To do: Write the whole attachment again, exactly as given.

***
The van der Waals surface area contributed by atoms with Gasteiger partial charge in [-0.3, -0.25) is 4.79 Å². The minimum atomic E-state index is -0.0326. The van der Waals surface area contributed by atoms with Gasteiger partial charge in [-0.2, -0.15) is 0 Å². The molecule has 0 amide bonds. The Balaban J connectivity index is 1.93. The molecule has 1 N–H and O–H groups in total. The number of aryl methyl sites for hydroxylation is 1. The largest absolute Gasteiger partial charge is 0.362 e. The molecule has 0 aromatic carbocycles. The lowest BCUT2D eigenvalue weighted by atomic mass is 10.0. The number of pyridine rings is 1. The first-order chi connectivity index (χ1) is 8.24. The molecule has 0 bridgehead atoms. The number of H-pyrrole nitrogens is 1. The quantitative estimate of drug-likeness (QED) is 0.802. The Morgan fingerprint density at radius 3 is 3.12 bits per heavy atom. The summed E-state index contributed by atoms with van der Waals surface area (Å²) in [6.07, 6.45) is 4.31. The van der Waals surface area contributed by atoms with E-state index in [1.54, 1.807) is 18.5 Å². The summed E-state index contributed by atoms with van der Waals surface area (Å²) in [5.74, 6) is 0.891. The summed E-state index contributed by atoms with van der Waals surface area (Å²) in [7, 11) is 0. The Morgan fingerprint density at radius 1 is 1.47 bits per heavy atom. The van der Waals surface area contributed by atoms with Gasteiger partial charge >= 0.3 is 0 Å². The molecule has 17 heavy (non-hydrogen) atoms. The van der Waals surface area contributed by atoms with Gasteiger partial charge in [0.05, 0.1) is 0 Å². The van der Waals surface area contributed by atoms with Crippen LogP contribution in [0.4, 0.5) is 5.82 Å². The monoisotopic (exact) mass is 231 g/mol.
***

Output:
The van der Waals surface area contributed by atoms with Gasteiger partial charge in [-0.3, -0.25) is 4.79 Å². The minimum atomic E-state index is -0.0326. The van der Waals surface area contributed by atoms with Gasteiger partial charge in [-0.2, -0.15) is 0 Å². The molecule has 0 amide bonds. The Balaban J connectivity index is 1.93. The molecule has 1 N–H and O–H groups in total. The number of aryl methyl sites for hydroxylation is 1. The largest absolute Gasteiger partial charge is 0.362 e. The molecule has 0 aromatic carbocycles. The lowest BCUT2D eigenvalue weighted by atomic mass is 10.0. The number of pyridine rings is 1. The first-order chi connectivity index (χ1) is 8.24. The molecule has 0 bridgehead atoms. The number of H-pyrrole nitrogens is 1. The quantitative estimate of drug-likeness (QED) is 0.802. The Morgan fingerprint density at radius 3 is 3.12 bits per heavy atom. The summed E-state index contributed by atoms with van der Waals surface area (Å²) in [6.07, 6.45) is 4.31. The van der Waals surface area contributed by atoms with E-state index in [1.54, 1.807) is 18.5 Å². The summed E-state index contributed by atoms with van der Waals surface area (Å²) in [5.74, 6) is 0.891. The summed E-state index contributed by atoms with van der Waals surface area (Å²) in [7, 11) is 0. The Morgan fingerprint density at radius 1 is 1.47 bits per heavy atom. The van der Waals surface area contributed by atoms with Gasteiger partial charge >= 0.3 is 0 Å². The molecule has 17 heavy (non-hydrogen) atoms. The van der Waals surface area contributed by atoms with Gasteiger partial charge in [0.05, 0.1) is 0 Å². The van der Waals surface area contributed by atoms with Crippen LogP contribution in [0.4, 0.5) is 5.82 Å². The monoisotopic (exact) mass is 231 g/mol.